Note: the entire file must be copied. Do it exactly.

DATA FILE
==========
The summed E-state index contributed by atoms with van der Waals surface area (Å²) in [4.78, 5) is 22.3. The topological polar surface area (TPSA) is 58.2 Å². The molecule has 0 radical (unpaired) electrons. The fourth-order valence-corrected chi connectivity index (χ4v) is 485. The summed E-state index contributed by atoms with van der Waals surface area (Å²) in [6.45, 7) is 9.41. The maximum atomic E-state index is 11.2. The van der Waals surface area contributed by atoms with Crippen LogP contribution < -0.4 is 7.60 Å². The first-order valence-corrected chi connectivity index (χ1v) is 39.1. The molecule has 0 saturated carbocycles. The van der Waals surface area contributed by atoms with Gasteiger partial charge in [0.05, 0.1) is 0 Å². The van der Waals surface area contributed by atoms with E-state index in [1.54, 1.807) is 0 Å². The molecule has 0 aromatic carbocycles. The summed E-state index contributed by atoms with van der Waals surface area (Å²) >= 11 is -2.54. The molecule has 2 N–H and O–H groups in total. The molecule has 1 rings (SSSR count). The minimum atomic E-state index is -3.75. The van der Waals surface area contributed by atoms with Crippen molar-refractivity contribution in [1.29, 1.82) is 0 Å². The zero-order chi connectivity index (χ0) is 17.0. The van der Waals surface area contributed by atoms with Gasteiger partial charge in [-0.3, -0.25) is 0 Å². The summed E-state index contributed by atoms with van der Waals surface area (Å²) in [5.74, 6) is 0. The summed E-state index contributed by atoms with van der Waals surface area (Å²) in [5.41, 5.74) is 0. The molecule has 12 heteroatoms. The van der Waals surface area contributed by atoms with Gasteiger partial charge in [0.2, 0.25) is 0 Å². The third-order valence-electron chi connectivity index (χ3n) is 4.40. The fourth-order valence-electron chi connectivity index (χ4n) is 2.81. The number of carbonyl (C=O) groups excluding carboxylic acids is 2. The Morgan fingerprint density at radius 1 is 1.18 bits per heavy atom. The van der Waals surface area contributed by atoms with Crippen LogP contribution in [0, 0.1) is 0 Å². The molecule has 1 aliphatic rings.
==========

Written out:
The summed E-state index contributed by atoms with van der Waals surface area (Å²) in [4.78, 5) is 22.3. The topological polar surface area (TPSA) is 58.2 Å². The molecule has 0 radical (unpaired) electrons. The fourth-order valence-corrected chi connectivity index (χ4v) is 485. The summed E-state index contributed by atoms with van der Waals surface area (Å²) in [6.45, 7) is 9.41. The maximum atomic E-state index is 11.2. The van der Waals surface area contributed by atoms with Crippen LogP contribution < -0.4 is 7.60 Å². The first-order valence-corrected chi connectivity index (χ1v) is 39.1. The molecule has 0 saturated carbocycles. The van der Waals surface area contributed by atoms with Gasteiger partial charge in [0.05, 0.1) is 0 Å². The van der Waals surface area contributed by atoms with E-state index in [1.54, 1.807) is 0 Å². The molecule has 0 aromatic carbocycles. The summed E-state index contributed by atoms with van der Waals surface area (Å²) >= 11 is -2.54. The molecule has 2 N–H and O–H groups in total. The molecule has 1 rings (SSSR count). The minimum atomic E-state index is -3.75. The van der Waals surface area contributed by atoms with Crippen molar-refractivity contribution in [1.29, 1.82) is 0 Å². The zero-order chi connectivity index (χ0) is 17.0. The van der Waals surface area contributed by atoms with Gasteiger partial charge in [-0.3, -0.25) is 0 Å². The summed E-state index contributed by atoms with van der Waals surface area (Å²) in [5.74, 6) is 0. The summed E-state index contributed by atoms with van der Waals surface area (Å²) in [5.41, 5.74) is 0. The molecule has 12 heteroatoms. The van der Waals surface area contributed by atoms with Gasteiger partial charge in [0.2, 0.25) is 0 Å². The third-order valence-electron chi connectivity index (χ3n) is 4.40. The fourth-order valence-electron chi connectivity index (χ4n) is 2.81. The number of carbonyl (C=O) groups excluding carboxylic acids is 2. The Morgan fingerprint density at radius 1 is 1.18 bits per heavy atom. The van der Waals surface area contributed by atoms with Crippen LogP contribution in [0, 0.1) is 0 Å². The molecule has 1 aliphatic rings.